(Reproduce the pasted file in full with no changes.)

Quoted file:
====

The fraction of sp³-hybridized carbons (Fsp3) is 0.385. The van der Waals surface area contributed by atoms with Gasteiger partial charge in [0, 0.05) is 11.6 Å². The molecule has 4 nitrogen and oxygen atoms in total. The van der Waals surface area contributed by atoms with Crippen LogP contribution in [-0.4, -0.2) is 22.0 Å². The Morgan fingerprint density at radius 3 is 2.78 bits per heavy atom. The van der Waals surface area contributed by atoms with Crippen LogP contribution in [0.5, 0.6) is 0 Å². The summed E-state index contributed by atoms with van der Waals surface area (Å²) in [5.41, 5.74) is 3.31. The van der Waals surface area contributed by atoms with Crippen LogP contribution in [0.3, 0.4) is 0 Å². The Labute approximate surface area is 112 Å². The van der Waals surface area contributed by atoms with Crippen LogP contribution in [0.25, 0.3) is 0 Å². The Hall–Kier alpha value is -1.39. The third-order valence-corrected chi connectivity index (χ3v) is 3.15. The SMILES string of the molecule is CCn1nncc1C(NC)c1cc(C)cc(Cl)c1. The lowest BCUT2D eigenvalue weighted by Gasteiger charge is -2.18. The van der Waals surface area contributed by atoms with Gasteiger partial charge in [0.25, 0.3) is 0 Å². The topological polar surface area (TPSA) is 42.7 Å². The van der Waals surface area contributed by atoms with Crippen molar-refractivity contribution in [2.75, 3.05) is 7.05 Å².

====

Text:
The fraction of sp³-hybridized carbons (Fsp3) is 0.385. The van der Waals surface area contributed by atoms with Gasteiger partial charge in [0, 0.05) is 11.6 Å². The molecule has 4 nitrogen and oxygen atoms in total. The van der Waals surface area contributed by atoms with Crippen LogP contribution in [-0.4, -0.2) is 22.0 Å². The Morgan fingerprint density at radius 3 is 2.78 bits per heavy atom. The van der Waals surface area contributed by atoms with Crippen LogP contribution in [0.5, 0.6) is 0 Å². The summed E-state index contributed by atoms with van der Waals surface area (Å²) in [5.41, 5.74) is 3.31. The van der Waals surface area contributed by atoms with Crippen LogP contribution in [0.3, 0.4) is 0 Å². The Labute approximate surface area is 112 Å². The van der Waals surface area contributed by atoms with Crippen LogP contribution in [0.25, 0.3) is 0 Å². The Hall–Kier alpha value is -1.39. The third-order valence-corrected chi connectivity index (χ3v) is 3.15. The SMILES string of the molecule is CCn1nncc1C(NC)c1cc(C)cc(Cl)c1. The lowest BCUT2D eigenvalue weighted by Gasteiger charge is -2.18. The van der Waals surface area contributed by atoms with Gasteiger partial charge in [0.25, 0.3) is 0 Å². The topological polar surface area (TPSA) is 42.7 Å². The van der Waals surface area contributed by atoms with Crippen molar-refractivity contribution in [2.75, 3.05) is 7.05 Å².